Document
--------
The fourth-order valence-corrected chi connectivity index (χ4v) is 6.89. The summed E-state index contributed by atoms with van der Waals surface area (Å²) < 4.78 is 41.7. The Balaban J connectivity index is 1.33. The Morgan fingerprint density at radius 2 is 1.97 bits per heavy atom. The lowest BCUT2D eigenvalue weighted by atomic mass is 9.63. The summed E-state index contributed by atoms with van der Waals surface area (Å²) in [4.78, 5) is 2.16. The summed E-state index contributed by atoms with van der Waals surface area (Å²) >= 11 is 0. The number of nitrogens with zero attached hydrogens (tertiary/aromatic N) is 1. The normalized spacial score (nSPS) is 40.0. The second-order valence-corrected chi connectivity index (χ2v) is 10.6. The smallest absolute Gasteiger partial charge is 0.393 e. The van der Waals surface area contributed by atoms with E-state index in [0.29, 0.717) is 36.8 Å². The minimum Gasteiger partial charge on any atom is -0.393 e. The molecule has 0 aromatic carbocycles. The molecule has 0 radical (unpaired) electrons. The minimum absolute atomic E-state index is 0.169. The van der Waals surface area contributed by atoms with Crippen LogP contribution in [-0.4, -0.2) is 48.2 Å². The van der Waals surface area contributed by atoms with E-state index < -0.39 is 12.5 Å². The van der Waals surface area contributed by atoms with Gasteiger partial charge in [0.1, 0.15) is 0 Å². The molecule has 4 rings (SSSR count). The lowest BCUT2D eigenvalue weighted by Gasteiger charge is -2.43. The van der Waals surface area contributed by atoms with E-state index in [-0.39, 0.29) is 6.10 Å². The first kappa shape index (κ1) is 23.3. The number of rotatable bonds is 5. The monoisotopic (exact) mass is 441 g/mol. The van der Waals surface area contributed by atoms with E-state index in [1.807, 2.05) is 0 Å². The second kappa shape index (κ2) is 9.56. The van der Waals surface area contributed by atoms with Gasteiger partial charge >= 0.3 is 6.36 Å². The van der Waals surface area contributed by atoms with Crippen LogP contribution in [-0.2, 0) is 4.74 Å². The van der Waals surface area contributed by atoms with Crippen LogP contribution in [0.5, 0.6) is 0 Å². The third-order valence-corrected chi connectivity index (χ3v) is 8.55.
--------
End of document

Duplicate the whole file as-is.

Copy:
The fourth-order valence-corrected chi connectivity index (χ4v) is 6.89. The summed E-state index contributed by atoms with van der Waals surface area (Å²) < 4.78 is 41.7. The Balaban J connectivity index is 1.33. The Morgan fingerprint density at radius 2 is 1.97 bits per heavy atom. The lowest BCUT2D eigenvalue weighted by atomic mass is 9.63. The summed E-state index contributed by atoms with van der Waals surface area (Å²) in [4.78, 5) is 2.16. The summed E-state index contributed by atoms with van der Waals surface area (Å²) >= 11 is 0. The number of nitrogens with zero attached hydrogens (tertiary/aromatic N) is 1. The normalized spacial score (nSPS) is 40.0. The second-order valence-corrected chi connectivity index (χ2v) is 10.6. The smallest absolute Gasteiger partial charge is 0.393 e. The van der Waals surface area contributed by atoms with E-state index in [0.29, 0.717) is 36.8 Å². The minimum Gasteiger partial charge on any atom is -0.393 e. The molecule has 0 aromatic carbocycles. The molecule has 0 radical (unpaired) electrons. The minimum absolute atomic E-state index is 0.169. The van der Waals surface area contributed by atoms with Crippen LogP contribution in [-0.4, -0.2) is 48.2 Å². The van der Waals surface area contributed by atoms with E-state index < -0.39 is 12.5 Å². The van der Waals surface area contributed by atoms with Gasteiger partial charge in [0.1, 0.15) is 0 Å². The molecule has 4 rings (SSSR count). The lowest BCUT2D eigenvalue weighted by Gasteiger charge is -2.43. The van der Waals surface area contributed by atoms with E-state index in [-0.39, 0.29) is 6.10 Å². The first kappa shape index (κ1) is 23.3. The number of rotatable bonds is 5. The monoisotopic (exact) mass is 441 g/mol. The van der Waals surface area contributed by atoms with E-state index in [1.807, 2.05) is 0 Å². The second kappa shape index (κ2) is 9.56. The van der Waals surface area contributed by atoms with Gasteiger partial charge >= 0.3 is 6.36 Å². The van der Waals surface area contributed by atoms with Crippen LogP contribution in [-0.2, 0) is 4.74 Å². The van der Waals surface area contributed by atoms with Crippen LogP contribution in [0.5, 0.6) is 0 Å². The third-order valence-corrected chi connectivity index (χ3v) is 8.55.